Each year, the Journal publishes a story about the past 12 months in Albuquerque and New Mexico sports. For reasons fairly obvious, we in the biz call it a year-ender.
Here, though, just for fun, is a sort of prequel – a look back at the people and the teams who were our top stories in the past 10 year-enders.
Ritchie McKay’s hot seat.
As the 2006 year-ender went to press, coach McKay’s UNM men’s basketball team had an 11-3 record. You’d take 11-3 right now, wouldn’t you, Lobo Nation?
Nonetheless, a 17-13 record the previous season and back-to-back December road losses to UTEP and New Mexico State – by a combined 55 points – spelled big trouble for the fifth-year coach.
There would not be a sixth year. The Lobos would go 4-14 the rest of the way, and athletic director Paul Krebs announced McKay’s dismissal before season’s end.
McKay is now in his second stint as the men’s head coach at Liberty University in Lynchburg, Va., sandwiched around a six-year stint as an assistant at Virginia. The Flames are 5-8 so far this season, but McKay was named the Big South Coach of the Year in 2014-15.
Steve Alford takes charge.
Not everyone (and count me among them) was convinced Alford, the former Indiana star and Iowa coach, was the right guy to replace McKay.
Alford quickly restored order to the chaos of the previous season, guiding the Lobos to a 12-2 record that December. They would go on to finish 24-9, 11-5 in Mountain West play – a debut season marred only by a first-round exit in the Mountain West tournament (Utah) and a first-round loss to California in the NIT.
In his six seasons at UNM, Alford went 155-52. His winning percentage (.749) is easily the best of any UNM coach of modern times.
The NCAA Tournament, though, was another matter. In three tries, he never took the Lobos past the round of 32. His final game was an upset loss to Harvard.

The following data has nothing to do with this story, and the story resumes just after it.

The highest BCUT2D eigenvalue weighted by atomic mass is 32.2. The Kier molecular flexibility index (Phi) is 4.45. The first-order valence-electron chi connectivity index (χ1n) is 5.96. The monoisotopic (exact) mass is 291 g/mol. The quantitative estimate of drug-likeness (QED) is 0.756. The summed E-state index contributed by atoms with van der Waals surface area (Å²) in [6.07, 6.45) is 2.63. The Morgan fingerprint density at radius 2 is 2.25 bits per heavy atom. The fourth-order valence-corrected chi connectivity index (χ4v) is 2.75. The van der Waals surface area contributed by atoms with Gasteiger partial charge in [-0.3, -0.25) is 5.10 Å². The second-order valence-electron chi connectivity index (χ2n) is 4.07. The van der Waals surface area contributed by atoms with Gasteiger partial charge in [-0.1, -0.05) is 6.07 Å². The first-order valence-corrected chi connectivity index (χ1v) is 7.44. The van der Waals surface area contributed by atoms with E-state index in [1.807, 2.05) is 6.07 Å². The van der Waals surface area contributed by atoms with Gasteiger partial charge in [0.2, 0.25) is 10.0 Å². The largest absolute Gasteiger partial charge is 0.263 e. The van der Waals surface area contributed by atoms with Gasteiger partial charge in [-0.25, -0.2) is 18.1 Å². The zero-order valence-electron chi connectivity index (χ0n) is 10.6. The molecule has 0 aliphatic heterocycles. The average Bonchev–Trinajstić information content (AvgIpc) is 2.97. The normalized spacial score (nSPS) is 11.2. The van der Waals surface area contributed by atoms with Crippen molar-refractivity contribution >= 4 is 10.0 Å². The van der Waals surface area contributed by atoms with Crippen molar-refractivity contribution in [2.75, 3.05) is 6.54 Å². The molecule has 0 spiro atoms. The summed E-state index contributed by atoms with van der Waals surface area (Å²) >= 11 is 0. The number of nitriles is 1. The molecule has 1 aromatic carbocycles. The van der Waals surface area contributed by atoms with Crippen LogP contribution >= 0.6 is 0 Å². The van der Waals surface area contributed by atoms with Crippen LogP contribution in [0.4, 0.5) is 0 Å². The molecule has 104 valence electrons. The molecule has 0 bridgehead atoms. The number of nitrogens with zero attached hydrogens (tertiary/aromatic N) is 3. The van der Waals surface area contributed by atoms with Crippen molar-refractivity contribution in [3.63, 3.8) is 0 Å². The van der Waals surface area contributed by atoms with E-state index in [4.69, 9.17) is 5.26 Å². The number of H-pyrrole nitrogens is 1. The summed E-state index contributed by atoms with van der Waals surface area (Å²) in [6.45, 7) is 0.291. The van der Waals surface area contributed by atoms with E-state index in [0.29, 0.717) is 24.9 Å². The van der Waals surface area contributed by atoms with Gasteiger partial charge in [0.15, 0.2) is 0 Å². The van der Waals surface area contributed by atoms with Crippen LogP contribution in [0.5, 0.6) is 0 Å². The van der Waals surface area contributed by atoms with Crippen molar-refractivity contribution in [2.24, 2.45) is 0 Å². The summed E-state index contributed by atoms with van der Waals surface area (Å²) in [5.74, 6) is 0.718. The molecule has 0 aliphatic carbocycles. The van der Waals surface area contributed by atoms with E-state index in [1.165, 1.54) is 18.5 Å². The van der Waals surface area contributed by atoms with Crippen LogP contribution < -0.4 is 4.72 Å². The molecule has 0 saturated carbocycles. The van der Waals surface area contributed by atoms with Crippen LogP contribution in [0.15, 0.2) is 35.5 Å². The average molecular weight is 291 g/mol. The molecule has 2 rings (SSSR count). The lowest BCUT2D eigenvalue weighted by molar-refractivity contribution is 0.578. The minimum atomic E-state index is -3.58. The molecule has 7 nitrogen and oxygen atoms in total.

Alford now is the fourth-year coach at UCLA. The Bruins (13-0) are ranked No. 2 in the nation.
Rocky and Mike: the end of two eras at UNM.
Mike Roberts and Rocky Long first met in 1968, when the former was the Lobos’ radio play-by-play announcer and the latter was a freshman football player. They would renew their relationship when Long became his alma mater’s head coach in 1998.
A decade later, UNM would oust Roberts as its football and men’s basketball play-by-play announcer. Long would bow out as the Lobos’ head coach, saying he had taken the program as far as he could.
Today, Long is the highly successful head coach at San Diego State. Roberts, an icon to so many Lobo fans for so many years, got back behind the mic as a high school play-by-play man before his death earlier this year at age 83.
Mike Locksley and the damage done.
Locksley, previously the offensive coordinator at Illinois, was hired as Long’s replacement on Dec. 9, 2008. By the end of ’09, he had gone 1-11 on the field, been involved in a physical altercation with an assistant coach, and been the target of a sex discrimination complaint filed by a longtime football department administrative assistant.
The complaint from the administrative assistant and a lawsuit filed against UNM by the assistant coach, J.B. Gerald, eventually were dealt with. But UNM couldn’t deal with a 1-15 record in Locksley’s next 16 games, and he was fired four weeks into the 2011 season.
After four years as Maryland’s offensive coordinator and a stint as the Terrapins’ interim head coach in 2015, Locksley was hired by Alabama coach Nick Saban as an offensive analyst.